Skip to main content

Advertisement

Mechanism of arrhythmias during the infusion of Ringer’s acetate and Ringer’s lactate solutions during cardiac surgery: new insights

  • 910 Accesses

The original article was published in Critical Care 2019 23:159

We have read with great interest the article by Pfortmueller et al. about fluid management in patients undergoing cardiac surgery [1]. This randomized double blind study showed equivalence between Ringer’s lactate solution and Ringer’s acetate solution in terms of hemodynamic stability, as well as the acid-base and ionic profiles of the two patient populations. However, they observed a higher prevalence of postoperative cardiac arrhythmia in the group receiving Ringer’s lactate solution without a change in the pH or electrolyte values. Previous work has shown that acetate-based dialysate solutions cause hemodynamic and rhythmic disruption. Acetate induces the production of cyclic adenosine monophosphate (cAMP) and cytokines that increase the synthesis of nitric oxide (NO). Studies have shown that acetate-induced NO production induces hypotension during dialysis. Noris et al. showed that the levels of NO and interleukin (IL)-1β are higher after dialysis with acetate than after dialysis with bicarbonate. They suggested that acetate-activated monocytes produce Il-1β that in turn stimulates endothelial cells to produce NO, which can result in hemodynamic instability and arrhythmias [2].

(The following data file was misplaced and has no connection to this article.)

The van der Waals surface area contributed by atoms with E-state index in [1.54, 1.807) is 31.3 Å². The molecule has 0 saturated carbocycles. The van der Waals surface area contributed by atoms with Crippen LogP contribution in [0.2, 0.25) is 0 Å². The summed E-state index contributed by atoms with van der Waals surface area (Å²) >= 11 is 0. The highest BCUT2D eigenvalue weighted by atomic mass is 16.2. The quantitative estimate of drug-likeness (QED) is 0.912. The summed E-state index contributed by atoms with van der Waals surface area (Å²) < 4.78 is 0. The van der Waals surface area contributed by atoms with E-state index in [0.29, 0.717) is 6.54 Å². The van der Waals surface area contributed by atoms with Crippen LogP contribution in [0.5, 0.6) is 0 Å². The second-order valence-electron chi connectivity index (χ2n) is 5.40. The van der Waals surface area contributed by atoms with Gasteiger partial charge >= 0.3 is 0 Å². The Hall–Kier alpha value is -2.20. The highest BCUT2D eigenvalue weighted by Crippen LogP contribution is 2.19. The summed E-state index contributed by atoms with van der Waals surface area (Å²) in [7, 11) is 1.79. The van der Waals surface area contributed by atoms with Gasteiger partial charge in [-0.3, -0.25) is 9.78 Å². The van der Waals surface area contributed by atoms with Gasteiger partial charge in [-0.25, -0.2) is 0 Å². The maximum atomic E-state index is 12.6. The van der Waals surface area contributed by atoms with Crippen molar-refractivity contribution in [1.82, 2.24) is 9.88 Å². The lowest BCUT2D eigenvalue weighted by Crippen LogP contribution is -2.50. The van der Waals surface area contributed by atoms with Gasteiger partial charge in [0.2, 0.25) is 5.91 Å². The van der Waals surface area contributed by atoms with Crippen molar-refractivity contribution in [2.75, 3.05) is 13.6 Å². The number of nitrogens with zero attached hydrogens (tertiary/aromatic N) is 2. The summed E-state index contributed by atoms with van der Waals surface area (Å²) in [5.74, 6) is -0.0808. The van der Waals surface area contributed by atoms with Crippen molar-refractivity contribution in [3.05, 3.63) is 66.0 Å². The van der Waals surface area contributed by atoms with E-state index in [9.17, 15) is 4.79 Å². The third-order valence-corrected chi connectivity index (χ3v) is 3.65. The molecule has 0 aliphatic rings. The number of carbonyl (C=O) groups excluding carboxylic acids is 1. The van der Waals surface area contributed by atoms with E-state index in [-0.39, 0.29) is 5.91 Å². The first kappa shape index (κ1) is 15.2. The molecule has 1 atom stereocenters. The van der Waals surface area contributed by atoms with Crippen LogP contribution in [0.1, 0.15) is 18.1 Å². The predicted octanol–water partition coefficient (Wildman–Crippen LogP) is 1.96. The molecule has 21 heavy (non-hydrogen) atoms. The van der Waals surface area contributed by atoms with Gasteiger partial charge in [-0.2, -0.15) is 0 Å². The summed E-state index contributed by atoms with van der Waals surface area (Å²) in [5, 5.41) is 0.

Regarding acid-base balance, it has been shown that Ringer’s lactate solution has a strong ion difference (SID) of 28 while acetate-based solutions have a SID of around 36. Infusion of Ringer’s lactate solution results in a larger reduction in pH when compared to acetate solutions. In vivo, regardless of whether a lactate- or acetate-based solution is infused, serum potassium levels do not change to a degree that could result in rhythm disturbances [3].